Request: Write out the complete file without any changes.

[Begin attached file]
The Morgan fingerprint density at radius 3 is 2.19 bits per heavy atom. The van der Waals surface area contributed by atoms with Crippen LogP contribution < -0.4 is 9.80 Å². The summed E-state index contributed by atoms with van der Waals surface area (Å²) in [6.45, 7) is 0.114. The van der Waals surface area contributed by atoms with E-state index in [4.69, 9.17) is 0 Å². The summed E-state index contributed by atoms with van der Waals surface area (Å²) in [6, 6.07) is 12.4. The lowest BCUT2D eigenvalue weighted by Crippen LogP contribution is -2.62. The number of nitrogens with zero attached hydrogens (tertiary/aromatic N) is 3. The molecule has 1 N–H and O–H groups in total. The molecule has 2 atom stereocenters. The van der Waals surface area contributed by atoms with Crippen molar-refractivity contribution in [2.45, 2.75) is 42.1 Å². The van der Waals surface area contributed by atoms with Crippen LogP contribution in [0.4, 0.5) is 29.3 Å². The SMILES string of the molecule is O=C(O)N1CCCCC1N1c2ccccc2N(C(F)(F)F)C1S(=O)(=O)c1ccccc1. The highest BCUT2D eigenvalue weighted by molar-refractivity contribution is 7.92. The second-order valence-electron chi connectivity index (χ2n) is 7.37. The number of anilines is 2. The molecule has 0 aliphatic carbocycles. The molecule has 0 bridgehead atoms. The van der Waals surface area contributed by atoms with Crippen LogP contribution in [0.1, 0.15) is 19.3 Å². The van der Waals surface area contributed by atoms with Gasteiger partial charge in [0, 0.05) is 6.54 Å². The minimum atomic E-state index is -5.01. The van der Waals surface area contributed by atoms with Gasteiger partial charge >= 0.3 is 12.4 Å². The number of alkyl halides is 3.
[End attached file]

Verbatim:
The Morgan fingerprint density at radius 3 is 2.19 bits per heavy atom. The van der Waals surface area contributed by atoms with Crippen LogP contribution < -0.4 is 9.80 Å². The summed E-state index contributed by atoms with van der Waals surface area (Å²) in [6.45, 7) is 0.114. The van der Waals surface area contributed by atoms with E-state index in [4.69, 9.17) is 0 Å². The summed E-state index contributed by atoms with van der Waals surface area (Å²) in [6, 6.07) is 12.4. The lowest BCUT2D eigenvalue weighted by Crippen LogP contribution is -2.62. The number of nitrogens with zero attached hydrogens (tertiary/aromatic N) is 3. The molecule has 1 N–H and O–H groups in total. The molecule has 2 atom stereocenters. The van der Waals surface area contributed by atoms with Crippen molar-refractivity contribution in [2.45, 2.75) is 42.1 Å². The van der Waals surface area contributed by atoms with Crippen LogP contribution in [0.4, 0.5) is 29.3 Å². The SMILES string of the molecule is O=C(O)N1CCCCC1N1c2ccccc2N(C(F)(F)F)C1S(=O)(=O)c1ccccc1. The highest BCUT2D eigenvalue weighted by molar-refractivity contribution is 7.92. The second-order valence-electron chi connectivity index (χ2n) is 7.37. The number of anilines is 2. The molecule has 0 aliphatic carbocycles. The molecule has 0 bridgehead atoms. The van der Waals surface area contributed by atoms with Crippen LogP contribution in [0.1, 0.15) is 19.3 Å². The van der Waals surface area contributed by atoms with Gasteiger partial charge in [0, 0.05) is 6.54 Å². The minimum atomic E-state index is -5.01. The van der Waals surface area contributed by atoms with Gasteiger partial charge >= 0.3 is 12.4 Å². The number of alkyl halides is 3.